The acquisition of shares in Hutch Essar by Vodafone from Hutchison in a multi-billion dollar M&A deal last year has resulted in a dispute on the taxability of capital gains on the transaction. This dispute is currently pending before the Bombay High Court, with a decision being awaited. The court’s verdict is expected to have serious implications on costs involved in implementing M&A transactions in Indian companies, especially when the buyer and seller are overseas entities.
In this behalf, CNBC-TV18 has an interesting discussion about the possible arguments in the case, and also the impact of the decision on future M&A deals. The background is described in the opening part of the discussion as follows:
“It is a landmark case that will severely impact the Mergers & Acquisitions (M&A) landscape in India. No matter which way it goes, the Vodafone versus IT department tax case will have an indelible impact on the M&A landscape of India. Last year British Telecom giant Vodafone paid Hong Kong based Hutchison International over USD 11 billion to buy Hutchison’s 67% stake in Indian telecom company Hutchison Essar. The transaction was done through the sale and purchase of shares of CGP, a Mauritius based company that owned that 67% stake in Hutch Essar.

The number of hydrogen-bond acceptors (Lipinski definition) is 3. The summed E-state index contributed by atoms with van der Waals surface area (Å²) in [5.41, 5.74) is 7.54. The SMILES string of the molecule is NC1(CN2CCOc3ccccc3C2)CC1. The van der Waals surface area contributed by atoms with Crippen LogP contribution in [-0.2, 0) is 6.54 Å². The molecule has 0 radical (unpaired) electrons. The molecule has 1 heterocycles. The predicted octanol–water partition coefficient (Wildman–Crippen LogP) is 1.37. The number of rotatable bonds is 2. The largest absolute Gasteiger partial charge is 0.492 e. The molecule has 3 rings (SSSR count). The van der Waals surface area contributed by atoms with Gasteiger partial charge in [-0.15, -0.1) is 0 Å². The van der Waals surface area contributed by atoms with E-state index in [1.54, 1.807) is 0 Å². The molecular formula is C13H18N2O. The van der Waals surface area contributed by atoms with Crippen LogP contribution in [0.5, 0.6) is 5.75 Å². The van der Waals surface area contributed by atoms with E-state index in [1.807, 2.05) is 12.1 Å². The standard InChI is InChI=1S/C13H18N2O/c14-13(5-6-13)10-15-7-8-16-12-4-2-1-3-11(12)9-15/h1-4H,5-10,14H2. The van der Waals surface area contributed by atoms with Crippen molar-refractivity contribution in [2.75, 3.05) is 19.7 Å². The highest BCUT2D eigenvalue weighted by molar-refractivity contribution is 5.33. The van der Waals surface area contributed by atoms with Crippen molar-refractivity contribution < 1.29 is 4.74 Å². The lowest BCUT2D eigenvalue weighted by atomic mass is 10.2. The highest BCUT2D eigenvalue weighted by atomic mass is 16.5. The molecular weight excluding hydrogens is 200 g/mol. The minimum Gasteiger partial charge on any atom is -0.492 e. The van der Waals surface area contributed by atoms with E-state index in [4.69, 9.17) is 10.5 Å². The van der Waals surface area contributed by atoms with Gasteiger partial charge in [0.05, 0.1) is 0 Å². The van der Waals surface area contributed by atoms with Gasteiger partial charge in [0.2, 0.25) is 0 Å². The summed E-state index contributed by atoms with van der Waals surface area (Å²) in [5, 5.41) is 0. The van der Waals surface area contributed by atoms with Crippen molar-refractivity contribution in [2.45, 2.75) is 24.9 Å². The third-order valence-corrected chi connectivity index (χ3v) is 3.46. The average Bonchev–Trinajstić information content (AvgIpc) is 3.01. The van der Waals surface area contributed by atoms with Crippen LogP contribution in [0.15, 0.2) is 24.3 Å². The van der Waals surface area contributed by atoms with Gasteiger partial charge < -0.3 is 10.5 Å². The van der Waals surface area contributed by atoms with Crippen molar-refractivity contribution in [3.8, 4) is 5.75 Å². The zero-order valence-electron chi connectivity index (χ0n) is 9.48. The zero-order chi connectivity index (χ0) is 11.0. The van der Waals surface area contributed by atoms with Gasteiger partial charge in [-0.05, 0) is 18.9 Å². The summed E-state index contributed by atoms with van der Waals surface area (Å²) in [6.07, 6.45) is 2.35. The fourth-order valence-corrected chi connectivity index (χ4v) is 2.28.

Since the deal was offshore, neither party thought it was taxable in India. But the tax department disagreed. It claimed that capital gains tax most people paid on the transaction and that tax should have been deducted by Vodafone whilst paying Hutch. The matter went to court and was heard over the last two weeks.
Vodafone argued that the deal was not taxable in India as the funds were paid outside India for the purchase of shares in an offshore company that the tax liability should be borne by Hutch; that Vodafone was not liable to withhold tax as the withholding rule in India applied only to Indian residence that the recent amendment to the IT act of imposing a retrospective interest penalty for withholding lapses was unconstitutional.
Now the taxman’s argument was focused on proving that even though the Vodafone-Hutch deal was offshore, it was taxable as the underlying asset was in India and so it pointed out that the capital asset; that is the Hutch-Essar or now Vodafone-Essar joint venture is situated here and was central to the valuation of the offshore shares; that through the sale of offshore shares, Hutch had sold Vodafone valuable rights – in that the Indian asset including tag along rights, management rights and the right to do business in India and that the offshore transaction had resulted in Vodafone having operational control over that Indian asset. The Department also argued that the withholding tax liability always existed and the amendment was just a clarification.”
See also a previous news report about the case in the Business Standard.